SEOUL, South Korea – South Korea’s beleaguered spy agency has acknowledged exploring the purchase of technologies to intercept communications on the popular Kakao Talk smartphone chatting service, but maintains it only intended to strengthen its monitoring of rival North Korean agents, not South Koreans, lawmakers said Tuesday.
The revelation is sensitive because the country’s spy agency has a history of illegally tapping South Koreans’ phone conversations.
National Intelligence Service chief Lee Byoung Ho told legislators in a closed-door briefing that the agency bought hacking programs from an Italian company, Hacking Team, in 2012 that were designed to intercept information from cellphones and computers, according to details released to reporters by the office of lawmaker Shin Kyung-min, who attended the meeting.
Lee didn’t indicate whether the agency obtained the technology for hacking Kakao, but he acknowledged that it asked Hacking Team about getting such technology, according to Shin’s office.
The spy agency didn’t immediately return calls seeking comment.
Lee said the hacking programs bought from Hacking Team would be ineffective for spying on civilians because the NIS only received enough to monitor 20 different devices at once. He said the programs have been used mainly for research as the country looks to strengthen its cyberwarfare capabilities against North Korea, which Seoul blames for repeatedly attacking Internet networks and stealing information from computers, Shin’s office said.
Lee also told lawmakers that the programs the NIS purchased from Hacking Team were used by 97 intelligence and investigation agencies in 35 countries around the world.
Kakao Talk is a free mobile chatting app that is used by 38 million people at least once a month in South Korea. Kane Lee, a spokesman for Daum Kakao Corp. which operates Kakao Talk, said the company’s servers have never been breached. However, Lee said there are hacking tools that could infiltrate mobile devices without going through the servers.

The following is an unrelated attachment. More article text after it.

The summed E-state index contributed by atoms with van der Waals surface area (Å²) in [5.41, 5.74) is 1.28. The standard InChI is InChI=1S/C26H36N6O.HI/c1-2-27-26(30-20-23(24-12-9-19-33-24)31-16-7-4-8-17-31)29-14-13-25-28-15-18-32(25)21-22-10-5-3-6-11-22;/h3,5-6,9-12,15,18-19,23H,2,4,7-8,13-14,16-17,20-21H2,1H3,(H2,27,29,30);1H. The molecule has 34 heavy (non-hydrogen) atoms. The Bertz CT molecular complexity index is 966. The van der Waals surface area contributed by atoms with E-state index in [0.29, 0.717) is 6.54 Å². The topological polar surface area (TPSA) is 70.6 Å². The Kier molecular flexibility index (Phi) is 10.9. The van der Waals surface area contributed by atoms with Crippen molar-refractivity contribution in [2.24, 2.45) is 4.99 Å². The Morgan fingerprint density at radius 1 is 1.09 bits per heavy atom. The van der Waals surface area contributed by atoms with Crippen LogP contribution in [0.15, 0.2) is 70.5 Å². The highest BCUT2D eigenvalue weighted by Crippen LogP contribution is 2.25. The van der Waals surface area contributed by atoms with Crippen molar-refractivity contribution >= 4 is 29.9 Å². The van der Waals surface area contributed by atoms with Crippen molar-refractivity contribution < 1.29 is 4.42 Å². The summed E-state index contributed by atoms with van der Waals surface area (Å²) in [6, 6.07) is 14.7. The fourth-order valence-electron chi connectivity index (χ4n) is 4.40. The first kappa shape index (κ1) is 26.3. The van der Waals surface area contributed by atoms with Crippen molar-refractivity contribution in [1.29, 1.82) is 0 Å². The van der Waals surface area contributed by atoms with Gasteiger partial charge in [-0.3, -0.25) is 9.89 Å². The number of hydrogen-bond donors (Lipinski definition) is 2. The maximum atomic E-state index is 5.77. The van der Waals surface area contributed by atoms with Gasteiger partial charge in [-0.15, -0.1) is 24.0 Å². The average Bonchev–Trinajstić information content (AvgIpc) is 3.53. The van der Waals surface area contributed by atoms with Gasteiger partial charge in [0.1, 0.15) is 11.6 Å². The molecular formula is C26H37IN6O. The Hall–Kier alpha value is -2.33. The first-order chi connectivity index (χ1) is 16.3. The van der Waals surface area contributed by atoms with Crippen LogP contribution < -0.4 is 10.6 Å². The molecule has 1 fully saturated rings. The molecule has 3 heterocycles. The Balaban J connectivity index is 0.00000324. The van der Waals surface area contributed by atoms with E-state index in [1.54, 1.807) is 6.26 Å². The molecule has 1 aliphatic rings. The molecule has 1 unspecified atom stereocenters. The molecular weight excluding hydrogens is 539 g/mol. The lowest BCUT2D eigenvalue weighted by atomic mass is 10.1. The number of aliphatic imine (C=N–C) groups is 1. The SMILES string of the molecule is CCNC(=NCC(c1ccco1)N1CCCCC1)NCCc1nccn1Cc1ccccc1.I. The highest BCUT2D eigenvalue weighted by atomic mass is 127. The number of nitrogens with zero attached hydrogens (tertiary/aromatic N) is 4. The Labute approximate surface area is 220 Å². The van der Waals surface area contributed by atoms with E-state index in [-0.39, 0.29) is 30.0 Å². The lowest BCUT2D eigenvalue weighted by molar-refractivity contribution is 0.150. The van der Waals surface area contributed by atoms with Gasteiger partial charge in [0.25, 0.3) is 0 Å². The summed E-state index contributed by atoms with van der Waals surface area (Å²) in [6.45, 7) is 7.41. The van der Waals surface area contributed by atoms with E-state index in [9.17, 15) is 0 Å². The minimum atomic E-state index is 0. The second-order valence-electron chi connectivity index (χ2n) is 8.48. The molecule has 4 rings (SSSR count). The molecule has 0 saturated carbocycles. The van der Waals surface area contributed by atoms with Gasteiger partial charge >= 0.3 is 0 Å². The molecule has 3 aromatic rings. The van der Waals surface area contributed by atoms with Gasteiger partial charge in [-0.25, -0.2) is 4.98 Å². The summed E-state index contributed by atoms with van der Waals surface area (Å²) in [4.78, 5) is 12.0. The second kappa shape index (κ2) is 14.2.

The story emerged earlier this month when a searchable library of a massive email trove stolen from Hacking Team, released by WikiLeaks, showed South Korean entities were among those dealing with the Italian surveillance firm.
Two previous NIS directors, who successively headed the spy service from 1999 and 2003, were convicted and received suspended prison terms for overseeing the monitoring of mobile phone conversations of about 1,800 of South Korea’s political, corporate and media elite.
Earlier this year, another former NIS chief was sentenced to three years in prison after being found guilty of ordering an illicit online campaign to support then-ruling party candidate and current President Park Geun-hye ahead of the 2012 presidential election.
The spy service has previously countered that its agents were only trying to cope with North Korean cyberwarfare by posting comments meant to counter messages that praised the North and spread groundless rumours about South Korean government policies.
Associated Press writers Hyung-jin Kim and Youkyung Lee contributed to this report.